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International Monetary Fund. African Dept.

Abstract

La croissance économique en Afrique subsaharienne est tombée en 2015 à son plus bas niveau depuis quinze ans, avec toutefois une grande disparité entre les pays de la région. La chute des cours des produits de base de ces dernières années a ébranlé beaucoup des plus grands pays d’Afrique subsaharienne, dont des pays exportateurs de pétrole tels que l'Angola et le Nigéria, et d'autres produits exportateurs de produits de base, tels que le Ghana, l'Afrique du Sud et la Zambie. La baisse des cours pétroliers a toutefois permis à d'autres pays de maintenir une croissance vigoureuse, dont le Kenya et le Sénégal. Dans de nombreux pays, il est urgent et essentiel de prendre des mesures robustes face aux chocs sur les termes de l'échange. Le rapport aborde également la vulnérabilité de l'Afrique subsaharienne face aux chocs sur les prix de base et note les avancées spectaculaires en matière de développement du secteur financier, et plus particulièrement dans le domaine des services financiers mobiles.

International Monetary Fund. African Dept.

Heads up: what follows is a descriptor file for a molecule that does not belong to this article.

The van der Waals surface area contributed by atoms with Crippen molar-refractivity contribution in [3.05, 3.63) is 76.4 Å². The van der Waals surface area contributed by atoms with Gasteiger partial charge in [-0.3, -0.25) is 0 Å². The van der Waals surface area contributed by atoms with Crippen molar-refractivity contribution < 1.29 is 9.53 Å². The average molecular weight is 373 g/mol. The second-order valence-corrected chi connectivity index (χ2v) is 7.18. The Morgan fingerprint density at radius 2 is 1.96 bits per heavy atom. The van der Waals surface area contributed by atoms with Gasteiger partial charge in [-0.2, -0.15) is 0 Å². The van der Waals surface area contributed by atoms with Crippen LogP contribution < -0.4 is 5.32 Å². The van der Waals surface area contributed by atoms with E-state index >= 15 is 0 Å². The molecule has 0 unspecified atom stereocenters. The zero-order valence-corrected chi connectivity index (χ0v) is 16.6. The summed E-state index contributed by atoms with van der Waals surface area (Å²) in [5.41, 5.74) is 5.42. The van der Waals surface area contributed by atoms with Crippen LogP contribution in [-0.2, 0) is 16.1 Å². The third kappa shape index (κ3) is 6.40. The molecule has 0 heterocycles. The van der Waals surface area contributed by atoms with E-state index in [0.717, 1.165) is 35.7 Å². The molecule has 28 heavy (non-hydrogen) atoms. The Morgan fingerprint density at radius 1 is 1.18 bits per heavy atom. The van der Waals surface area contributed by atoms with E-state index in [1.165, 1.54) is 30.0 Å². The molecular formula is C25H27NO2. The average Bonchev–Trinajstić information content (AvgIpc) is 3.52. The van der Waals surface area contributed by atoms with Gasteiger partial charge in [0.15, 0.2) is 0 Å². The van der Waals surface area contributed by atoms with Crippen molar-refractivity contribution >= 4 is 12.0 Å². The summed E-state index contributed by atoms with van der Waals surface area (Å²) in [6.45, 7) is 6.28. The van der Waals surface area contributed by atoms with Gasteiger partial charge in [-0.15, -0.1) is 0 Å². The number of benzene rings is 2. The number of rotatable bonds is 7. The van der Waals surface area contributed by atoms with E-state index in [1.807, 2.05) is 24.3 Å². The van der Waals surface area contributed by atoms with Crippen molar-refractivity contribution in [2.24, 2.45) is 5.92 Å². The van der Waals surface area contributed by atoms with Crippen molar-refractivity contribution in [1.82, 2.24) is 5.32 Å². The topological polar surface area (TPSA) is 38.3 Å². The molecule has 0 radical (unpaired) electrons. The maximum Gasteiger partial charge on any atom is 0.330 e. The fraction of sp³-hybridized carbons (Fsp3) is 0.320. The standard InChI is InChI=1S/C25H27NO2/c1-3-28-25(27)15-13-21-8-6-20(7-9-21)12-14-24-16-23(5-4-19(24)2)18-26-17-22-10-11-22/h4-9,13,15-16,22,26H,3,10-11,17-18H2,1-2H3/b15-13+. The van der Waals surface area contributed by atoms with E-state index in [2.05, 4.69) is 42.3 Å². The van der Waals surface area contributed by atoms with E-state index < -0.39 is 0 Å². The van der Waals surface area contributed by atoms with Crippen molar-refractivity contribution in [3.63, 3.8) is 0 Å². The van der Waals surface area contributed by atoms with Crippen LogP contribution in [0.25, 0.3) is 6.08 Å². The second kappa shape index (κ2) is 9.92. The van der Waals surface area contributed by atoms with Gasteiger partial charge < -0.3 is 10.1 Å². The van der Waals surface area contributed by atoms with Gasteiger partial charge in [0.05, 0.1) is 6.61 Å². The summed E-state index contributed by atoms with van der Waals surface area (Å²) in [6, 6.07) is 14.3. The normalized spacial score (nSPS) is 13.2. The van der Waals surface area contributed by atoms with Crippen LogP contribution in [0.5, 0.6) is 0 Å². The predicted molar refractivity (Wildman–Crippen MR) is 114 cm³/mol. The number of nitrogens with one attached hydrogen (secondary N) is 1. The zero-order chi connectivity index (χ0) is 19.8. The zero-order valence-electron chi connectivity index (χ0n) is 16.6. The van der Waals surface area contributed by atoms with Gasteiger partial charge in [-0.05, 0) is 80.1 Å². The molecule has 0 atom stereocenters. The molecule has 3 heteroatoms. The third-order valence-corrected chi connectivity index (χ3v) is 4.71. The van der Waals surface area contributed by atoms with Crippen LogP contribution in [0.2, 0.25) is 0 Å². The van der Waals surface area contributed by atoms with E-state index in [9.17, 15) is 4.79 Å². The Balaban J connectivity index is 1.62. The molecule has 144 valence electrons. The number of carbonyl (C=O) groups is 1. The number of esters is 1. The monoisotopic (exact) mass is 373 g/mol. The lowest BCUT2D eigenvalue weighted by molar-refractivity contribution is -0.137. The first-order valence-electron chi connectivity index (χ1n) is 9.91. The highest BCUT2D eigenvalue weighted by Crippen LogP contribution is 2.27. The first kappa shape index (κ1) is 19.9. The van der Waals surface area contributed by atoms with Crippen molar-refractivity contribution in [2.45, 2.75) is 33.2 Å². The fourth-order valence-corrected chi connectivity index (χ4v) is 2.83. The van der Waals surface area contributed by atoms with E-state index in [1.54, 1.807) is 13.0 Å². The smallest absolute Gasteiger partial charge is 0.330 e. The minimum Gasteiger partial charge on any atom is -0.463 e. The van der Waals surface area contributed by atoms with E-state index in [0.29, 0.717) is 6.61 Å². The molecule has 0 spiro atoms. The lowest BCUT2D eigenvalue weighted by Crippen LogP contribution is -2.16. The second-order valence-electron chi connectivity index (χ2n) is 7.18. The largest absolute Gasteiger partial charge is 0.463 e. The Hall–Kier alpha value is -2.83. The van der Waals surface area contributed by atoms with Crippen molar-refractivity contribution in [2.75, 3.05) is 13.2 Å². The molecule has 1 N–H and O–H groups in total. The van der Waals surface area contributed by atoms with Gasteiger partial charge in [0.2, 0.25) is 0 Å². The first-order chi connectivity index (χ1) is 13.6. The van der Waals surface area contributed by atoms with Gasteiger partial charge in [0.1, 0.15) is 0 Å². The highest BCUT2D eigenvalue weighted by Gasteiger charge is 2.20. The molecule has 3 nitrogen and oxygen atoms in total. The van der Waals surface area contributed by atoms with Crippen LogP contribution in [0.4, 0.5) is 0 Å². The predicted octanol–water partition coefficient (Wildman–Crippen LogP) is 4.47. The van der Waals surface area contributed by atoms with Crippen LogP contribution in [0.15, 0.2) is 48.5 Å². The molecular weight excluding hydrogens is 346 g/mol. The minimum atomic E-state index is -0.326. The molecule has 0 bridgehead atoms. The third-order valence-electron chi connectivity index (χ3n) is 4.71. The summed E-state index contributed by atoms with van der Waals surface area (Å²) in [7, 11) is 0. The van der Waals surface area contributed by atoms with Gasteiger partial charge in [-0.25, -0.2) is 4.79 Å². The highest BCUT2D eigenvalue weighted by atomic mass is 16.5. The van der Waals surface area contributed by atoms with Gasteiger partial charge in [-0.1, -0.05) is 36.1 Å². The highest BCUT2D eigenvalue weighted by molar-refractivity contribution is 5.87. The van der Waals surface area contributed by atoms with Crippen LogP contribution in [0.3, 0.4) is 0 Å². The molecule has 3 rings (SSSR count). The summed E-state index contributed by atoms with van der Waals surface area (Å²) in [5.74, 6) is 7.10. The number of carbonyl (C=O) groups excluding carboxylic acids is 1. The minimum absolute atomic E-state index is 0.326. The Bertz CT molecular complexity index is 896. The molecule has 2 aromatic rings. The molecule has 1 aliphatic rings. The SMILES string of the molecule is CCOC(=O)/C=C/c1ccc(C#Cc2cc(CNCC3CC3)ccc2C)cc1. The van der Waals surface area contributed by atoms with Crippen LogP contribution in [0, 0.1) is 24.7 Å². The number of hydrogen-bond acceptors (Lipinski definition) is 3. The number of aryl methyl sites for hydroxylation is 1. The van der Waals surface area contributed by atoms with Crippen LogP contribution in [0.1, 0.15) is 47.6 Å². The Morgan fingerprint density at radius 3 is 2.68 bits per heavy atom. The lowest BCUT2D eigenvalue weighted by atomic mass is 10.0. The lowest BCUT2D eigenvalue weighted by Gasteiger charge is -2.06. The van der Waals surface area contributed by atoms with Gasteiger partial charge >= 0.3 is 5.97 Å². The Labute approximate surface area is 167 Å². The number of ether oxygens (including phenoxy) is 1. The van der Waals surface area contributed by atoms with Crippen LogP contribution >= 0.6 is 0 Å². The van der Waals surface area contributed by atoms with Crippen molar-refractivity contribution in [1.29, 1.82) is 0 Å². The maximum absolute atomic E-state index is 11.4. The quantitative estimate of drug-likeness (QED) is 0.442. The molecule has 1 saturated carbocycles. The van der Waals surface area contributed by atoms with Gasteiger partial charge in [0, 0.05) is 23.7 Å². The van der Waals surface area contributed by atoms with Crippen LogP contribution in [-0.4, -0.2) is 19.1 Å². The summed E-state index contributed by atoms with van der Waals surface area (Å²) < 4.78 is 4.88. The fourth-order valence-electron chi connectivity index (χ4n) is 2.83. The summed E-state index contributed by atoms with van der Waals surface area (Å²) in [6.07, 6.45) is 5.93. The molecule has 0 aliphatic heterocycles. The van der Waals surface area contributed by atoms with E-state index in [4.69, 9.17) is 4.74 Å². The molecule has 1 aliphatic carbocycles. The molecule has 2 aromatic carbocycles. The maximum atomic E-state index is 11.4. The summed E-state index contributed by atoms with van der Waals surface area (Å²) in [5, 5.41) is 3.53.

Abstract

Economic growth in sub-Saharan Africa as a whole has fallen to its lowest level in 15 years, though with large variation among countries in the region. The sharp decline in commodity prices has severely strained many of the largest economies, including oil exporters Angola and Nigeria, and other commodity exporters, such as Ghana, South Africa, and Zambia. At the same time, the decline in oil prices has helped other countries continue to show robust growth, including Kenya and Senegal. A strong policy response to the terms-of-trade shocks is critical and urgent in many countries. This report also examines sub-Saharan Africa’s vulnerability to commodity price shocks, and documents the substantial progress made in financial develop, especially financial services based on mobile technologies.

International Monetary Fund

Abstract

This paper discusses several IMF’s selected decisions of the Executive Board and selected documents. The procedures set forth in Section IV of SM/77/277 are approved, and members shall be guided by the considerations in Section IV with respect to the prompt notification of any changes in their exchange arrangements. Once the procedures for initial notification have been clarified, only a few issues remain to be dealt with in respect of subsequent notifications. One of these is the question of what would constitute a change in an exchange arrangement requiring notification. Upon receipt of notification of a change in exchange arrangements from a member the IMF staff would circulate it to the Executive Board. If the Board wishes, it could continue to be the normal practice that whenever a change is significant, its communication to the Board would be followed promptly by a staff paper describing the context of the change in policy and giving the IMF staff's assessment.

International Monetary Fund

Abstract